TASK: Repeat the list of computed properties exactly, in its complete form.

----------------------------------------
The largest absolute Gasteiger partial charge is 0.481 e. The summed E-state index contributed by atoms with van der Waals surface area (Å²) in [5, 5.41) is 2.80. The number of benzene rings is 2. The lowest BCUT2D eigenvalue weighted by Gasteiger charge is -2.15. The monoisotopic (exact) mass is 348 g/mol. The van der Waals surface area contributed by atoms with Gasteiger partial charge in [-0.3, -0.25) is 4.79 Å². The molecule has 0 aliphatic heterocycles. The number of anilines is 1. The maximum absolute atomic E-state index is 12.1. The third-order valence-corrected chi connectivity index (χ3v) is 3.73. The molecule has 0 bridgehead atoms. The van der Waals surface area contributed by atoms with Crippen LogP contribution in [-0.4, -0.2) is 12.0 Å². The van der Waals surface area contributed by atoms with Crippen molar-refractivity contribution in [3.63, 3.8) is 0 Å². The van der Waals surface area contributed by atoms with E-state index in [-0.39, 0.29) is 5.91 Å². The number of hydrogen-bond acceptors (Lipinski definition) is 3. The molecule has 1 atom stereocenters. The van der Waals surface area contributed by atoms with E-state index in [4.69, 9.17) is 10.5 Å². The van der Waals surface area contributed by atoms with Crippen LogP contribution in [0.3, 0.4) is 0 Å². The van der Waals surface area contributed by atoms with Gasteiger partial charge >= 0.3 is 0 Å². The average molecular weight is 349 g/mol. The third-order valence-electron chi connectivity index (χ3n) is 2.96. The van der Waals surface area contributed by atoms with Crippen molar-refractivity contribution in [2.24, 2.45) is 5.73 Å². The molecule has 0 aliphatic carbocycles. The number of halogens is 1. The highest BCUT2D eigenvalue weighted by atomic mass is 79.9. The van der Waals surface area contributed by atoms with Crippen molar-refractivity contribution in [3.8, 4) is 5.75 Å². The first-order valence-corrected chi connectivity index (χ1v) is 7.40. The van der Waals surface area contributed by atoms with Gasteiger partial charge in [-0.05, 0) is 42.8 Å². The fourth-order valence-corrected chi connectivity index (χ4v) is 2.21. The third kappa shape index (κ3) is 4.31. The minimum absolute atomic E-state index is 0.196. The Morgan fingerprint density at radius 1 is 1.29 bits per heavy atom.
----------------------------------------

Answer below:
The largest absolute Gasteiger partial charge is 0.481 e. The summed E-state index contributed by atoms with van der Waals surface area (Å²) in [5, 5.41) is 2.80. The number of benzene rings is 2. The lowest BCUT2D eigenvalue weighted by Gasteiger charge is -2.15. The monoisotopic (exact) mass is 348 g/mol. The van der Waals surface area contributed by atoms with Gasteiger partial charge in [-0.3, -0.25) is 4.79 Å². The molecule has 0 aliphatic heterocycles. The number of anilines is 1. The maximum absolute atomic E-state index is 12.1. The third-order valence-corrected chi connectivity index (χ3v) is 3.73. The molecule has 0 bridgehead atoms. The van der Waals surface area contributed by atoms with Crippen LogP contribution in [-0.4, -0.2) is 12.0 Å². The van der Waals surface area contributed by atoms with Crippen molar-refractivity contribution in [3.63, 3.8) is 0 Å². The van der Waals surface area contributed by atoms with E-state index in [-0.39, 0.29) is 5.91 Å². The number of hydrogen-bond acceptors (Lipinski definition) is 3. The molecule has 1 atom stereocenters. The van der Waals surface area contributed by atoms with E-state index in [4.69, 9.17) is 10.5 Å². The van der Waals surface area contributed by atoms with Crippen LogP contribution in [0.3, 0.4) is 0 Å². The van der Waals surface area contributed by atoms with Gasteiger partial charge >= 0.3 is 0 Å². The average molecular weight is 349 g/mol. The third-order valence-electron chi connectivity index (χ3n) is 2.96. The van der Waals surface area contributed by atoms with Crippen molar-refractivity contribution in [2.24, 2.45) is 5.73 Å². The molecule has 0 aliphatic carbocycles. The number of halogens is 1. The highest BCUT2D eigenvalue weighted by atomic mass is 79.9. The van der Waals surface area contributed by atoms with Crippen molar-refractivity contribution in [3.8, 4) is 5.75 Å². The first-order valence-corrected chi connectivity index (χ1v) is 7.40. The van der Waals surface area contributed by atoms with Gasteiger partial charge in [-0.05, 0) is 42.8 Å². The fourth-order valence-corrected chi connectivity index (χ4v) is 2.21. The third kappa shape index (κ3) is 4.31. The minimum absolute atomic E-state index is 0.196. The Morgan fingerprint density at radius 1 is 1.29 bits per heavy atom.